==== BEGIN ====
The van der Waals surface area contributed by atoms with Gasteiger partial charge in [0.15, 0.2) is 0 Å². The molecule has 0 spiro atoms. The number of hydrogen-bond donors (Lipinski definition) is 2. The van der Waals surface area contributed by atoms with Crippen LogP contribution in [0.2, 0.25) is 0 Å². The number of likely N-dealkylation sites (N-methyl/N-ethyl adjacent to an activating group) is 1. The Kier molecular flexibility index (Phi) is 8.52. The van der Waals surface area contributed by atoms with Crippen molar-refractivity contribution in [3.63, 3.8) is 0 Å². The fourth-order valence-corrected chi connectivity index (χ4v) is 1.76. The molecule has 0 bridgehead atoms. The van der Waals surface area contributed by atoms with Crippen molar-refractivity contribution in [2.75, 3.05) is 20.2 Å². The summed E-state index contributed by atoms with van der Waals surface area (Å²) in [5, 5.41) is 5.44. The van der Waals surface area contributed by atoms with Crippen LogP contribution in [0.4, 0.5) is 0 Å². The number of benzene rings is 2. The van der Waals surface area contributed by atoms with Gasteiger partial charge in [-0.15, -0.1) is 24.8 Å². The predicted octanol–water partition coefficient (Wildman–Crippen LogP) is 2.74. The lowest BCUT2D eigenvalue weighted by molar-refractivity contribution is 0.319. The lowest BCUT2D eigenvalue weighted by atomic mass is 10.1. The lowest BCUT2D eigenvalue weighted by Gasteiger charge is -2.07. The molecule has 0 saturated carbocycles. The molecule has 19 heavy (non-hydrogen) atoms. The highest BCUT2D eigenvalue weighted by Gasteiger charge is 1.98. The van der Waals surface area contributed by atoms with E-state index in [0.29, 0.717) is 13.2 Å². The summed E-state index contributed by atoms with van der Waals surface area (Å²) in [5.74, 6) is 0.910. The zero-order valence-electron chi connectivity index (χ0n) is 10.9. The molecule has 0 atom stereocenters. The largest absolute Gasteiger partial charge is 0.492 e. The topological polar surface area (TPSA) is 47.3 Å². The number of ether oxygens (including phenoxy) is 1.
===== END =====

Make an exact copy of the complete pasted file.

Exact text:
The van der Waals surface area contributed by atoms with Gasteiger partial charge in [0.15, 0.2) is 0 Å². The molecule has 0 spiro atoms. The number of hydrogen-bond donors (Lipinski definition) is 2. The van der Waals surface area contributed by atoms with Crippen LogP contribution in [0.2, 0.25) is 0 Å². The number of likely N-dealkylation sites (N-methyl/N-ethyl adjacent to an activating group) is 1. The Kier molecular flexibility index (Phi) is 8.52. The van der Waals surface area contributed by atoms with Crippen molar-refractivity contribution in [3.63, 3.8) is 0 Å². The fourth-order valence-corrected chi connectivity index (χ4v) is 1.76. The molecule has 0 bridgehead atoms. The van der Waals surface area contributed by atoms with Crippen molar-refractivity contribution in [2.75, 3.05) is 20.2 Å². The summed E-state index contributed by atoms with van der Waals surface area (Å²) in [5, 5.41) is 5.44. The van der Waals surface area contributed by atoms with Crippen LogP contribution in [0.4, 0.5) is 0 Å². The number of benzene rings is 2. The van der Waals surface area contributed by atoms with Gasteiger partial charge in [-0.15, -0.1) is 24.8 Å². The predicted octanol–water partition coefficient (Wildman–Crippen LogP) is 2.74. The lowest BCUT2D eigenvalue weighted by molar-refractivity contribution is 0.319. The lowest BCUT2D eigenvalue weighted by atomic mass is 10.1. The lowest BCUT2D eigenvalue weighted by Gasteiger charge is -2.07. The molecule has 0 saturated carbocycles. The molecule has 19 heavy (non-hydrogen) atoms. The highest BCUT2D eigenvalue weighted by Gasteiger charge is 1.98. The van der Waals surface area contributed by atoms with E-state index in [0.29, 0.717) is 13.2 Å². The summed E-state index contributed by atoms with van der Waals surface area (Å²) in [5.74, 6) is 0.910. The zero-order valence-electron chi connectivity index (χ0n) is 10.9. The molecule has 0 atom stereocenters. The largest absolute Gasteiger partial charge is 0.492 e. The topological polar surface area (TPSA) is 47.3 Å². The number of ether oxygens (including phenoxy) is 1.